If you’re flying to Shannon International Airport, this region will make for a great start (or finish) to your Ireland holiday. The airport is located just 20 minutes from both Limerick City and Ennis - Clare’s main town.
In North County Clare, a short drive from Ennis, you’ll find the Burren region - a strange, lunar-like landscape carved from limestone rock millions of years ago. It’s an area of outstanding natural beauty, unique flora and fauna, ancient monuments and quaint villages.
It’s here you will find many of Clare’s best attractions. A trip to the Cliffs of Moher Visitor Experience in Liscannor is a ‘must’. The Cliffs are Ireland’s most visited natural attraction, standing majestically over the Atlantic Ocean, and stretching for 8km. The award winning eco-friendly visitor centre here brings the story of the cliffs to life, while O’Brien’s Tower offers panoramic views of the area.
In nearby Doolin village, see the Burren from a different perspective with a guided tour of Doolin Cave! Home to the largest stalactite in the Northern Hemisphere, this showcave is one of the best kept secrets on Ireland’s Wild Atlantic Way!
Another showcave, the Aillwee Cave and Birds Of Prey Centre, is also located in the Burren. Aillwee, found just outside Ballyvaghan village, offers two great attractions in one. After you’ve discovered the caves bridged chasms, real bear bones and thunderous waterfall, check out one of Aillwee’s flying displays. See eagles, falcons, hawks, owls, and vultures in dramatic free flight.
In the heart of the Burren - Kilfenora - lies the Burren Centre and Kilfenora Ceilí Band Parlour. Known as the ‘Gateway to the Burren’, the centre traces the story of the formation of the region from 320 million years ago. Here, visitors will gain a fascinating insight into the incredible local history, geology, flora and fauna.
Outside of the Burren, Clare also boasts the renowned Bunratty Castle & Folk Park - located a 25 minute drive from Ennis or a 15 minute drive from Limerick. A fantastic day out for the whole family, Bunratty comprises a 26 acre living reconstruction of 19th century Irish life, and a 15th century castle. At the folk park, you can wander into 30 houses and cottages; walk down the village street complete with pub and schoolhouse; and see traditional crafts at the forge, the mills, the pottery, and the farms. Built in 1425, the castle contains 15th and 16th century furnishings, tapestries, and works of art.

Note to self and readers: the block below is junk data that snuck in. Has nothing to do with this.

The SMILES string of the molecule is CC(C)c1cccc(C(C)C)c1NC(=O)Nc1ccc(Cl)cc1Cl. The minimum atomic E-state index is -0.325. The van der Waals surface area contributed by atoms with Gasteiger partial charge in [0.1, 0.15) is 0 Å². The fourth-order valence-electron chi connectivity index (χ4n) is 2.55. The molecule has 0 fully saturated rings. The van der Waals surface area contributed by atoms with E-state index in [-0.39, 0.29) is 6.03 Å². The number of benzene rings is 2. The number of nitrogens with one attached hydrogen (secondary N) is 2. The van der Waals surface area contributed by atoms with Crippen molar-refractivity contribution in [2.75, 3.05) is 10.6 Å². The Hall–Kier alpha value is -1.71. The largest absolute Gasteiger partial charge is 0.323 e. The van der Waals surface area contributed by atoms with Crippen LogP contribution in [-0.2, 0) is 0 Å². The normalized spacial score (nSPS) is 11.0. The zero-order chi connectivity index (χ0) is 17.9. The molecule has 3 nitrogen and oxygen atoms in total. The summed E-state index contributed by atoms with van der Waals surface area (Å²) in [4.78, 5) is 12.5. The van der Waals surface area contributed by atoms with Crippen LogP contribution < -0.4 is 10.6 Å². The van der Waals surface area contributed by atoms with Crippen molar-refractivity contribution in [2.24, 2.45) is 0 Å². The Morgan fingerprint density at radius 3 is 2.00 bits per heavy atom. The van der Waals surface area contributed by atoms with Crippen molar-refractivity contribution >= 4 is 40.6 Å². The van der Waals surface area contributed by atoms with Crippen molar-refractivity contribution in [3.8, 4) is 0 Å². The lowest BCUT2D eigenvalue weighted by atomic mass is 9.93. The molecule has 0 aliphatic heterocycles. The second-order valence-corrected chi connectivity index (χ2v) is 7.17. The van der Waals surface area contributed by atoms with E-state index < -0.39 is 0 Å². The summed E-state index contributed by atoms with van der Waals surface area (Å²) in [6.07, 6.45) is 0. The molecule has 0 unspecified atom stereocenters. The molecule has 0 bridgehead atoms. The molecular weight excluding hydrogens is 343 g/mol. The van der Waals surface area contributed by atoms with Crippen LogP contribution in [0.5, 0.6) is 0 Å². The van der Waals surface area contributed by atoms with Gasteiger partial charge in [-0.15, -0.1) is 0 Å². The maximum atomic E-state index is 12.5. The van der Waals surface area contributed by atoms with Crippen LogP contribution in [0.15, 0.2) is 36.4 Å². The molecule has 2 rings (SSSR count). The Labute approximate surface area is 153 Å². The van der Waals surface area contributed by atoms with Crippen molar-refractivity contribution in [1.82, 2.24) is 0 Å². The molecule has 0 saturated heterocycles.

In Ennis, Clare’s main town which has a strong traditional musical heritage, the Clare Museum on Arthur's Row will help you uncover the history of County Clare over a period of 6,000 years. Featuring authentic artefacts, colourful text panels and audio-visual presentations, the museum includes a large collection of objects on loan from the National Museum of Ireland. What’s more, entry is free!
For those who wish to travel directly from West Clare to County Kerry, Shannon Ferries offers a fantastic service between Killimer near Kilrush, and Tarbert in Kerry. With just a short 20 minute crossing, cars and passengers can traverse the Shannon Estuary, saving a huge 137km of driving and taking in some fascinating sights along the way!
Just a 20 minute journey from Tarbert, or 50 minutes from Limerick City, heading towards the Kerry border, the Heritage Town of Foynes awaits. Amenities include a forest park, walking trails, Estuary viewpoints, the prize winning Boyce Gardens, award-winning Knockpatrick Gardens, and Combat Zone Paintballing Adventure.
Foynes is also home to the Foynes Flying Boat & Maritime Museum - where Irish Coffee was invented! Along with sampling the traditional tipple, you will discover the role played by Foynes in international aviation in the 1940s, and get the opportunity to board the world’s only life size replica of the Boeing 314 Flying Boat.
Right in the centre of the city, on Kings Island, is King John’s Castle - a medieval fortress with a fascinating history. After undergoing a multi-million euro redevelopment, this 13th century castle now features a new visitor centre with state of the art interpretive activities and exhibitions, 21st century touch-screen technology and 3D models to help visitors truly experience tales of siege and warfare.
Well worth a visit is Lough Gur in Co. Limerick (21km from Limerick City) - a prehistoric authentic site where the earliest settlers once worshiped and lived. You'll discover Ireland’s largest and oldest stone circle here and a local tour guide will invite you to explore this part of ancient Ireland. The visit concludes with a lake front excursion and an ending in the newly restored Lough Gur Heritage Centre which offers an engaging overview of Lough Gur’s global importance.
Also a 50 minute drive from the city, this time taking the R512 road towards the Cork border, you’ll find another heritage town - Kilmallock Heritage Town. Kilmallock has scarcely altered since medieval times - it still features medieval streets and a substantial stretch of the original town walls. Take a guided tour of the town, visit the nearby Ballyhoura Mountain Bike Trail Park, enjoy the great nightlife and check out the Museum and Information Centre.
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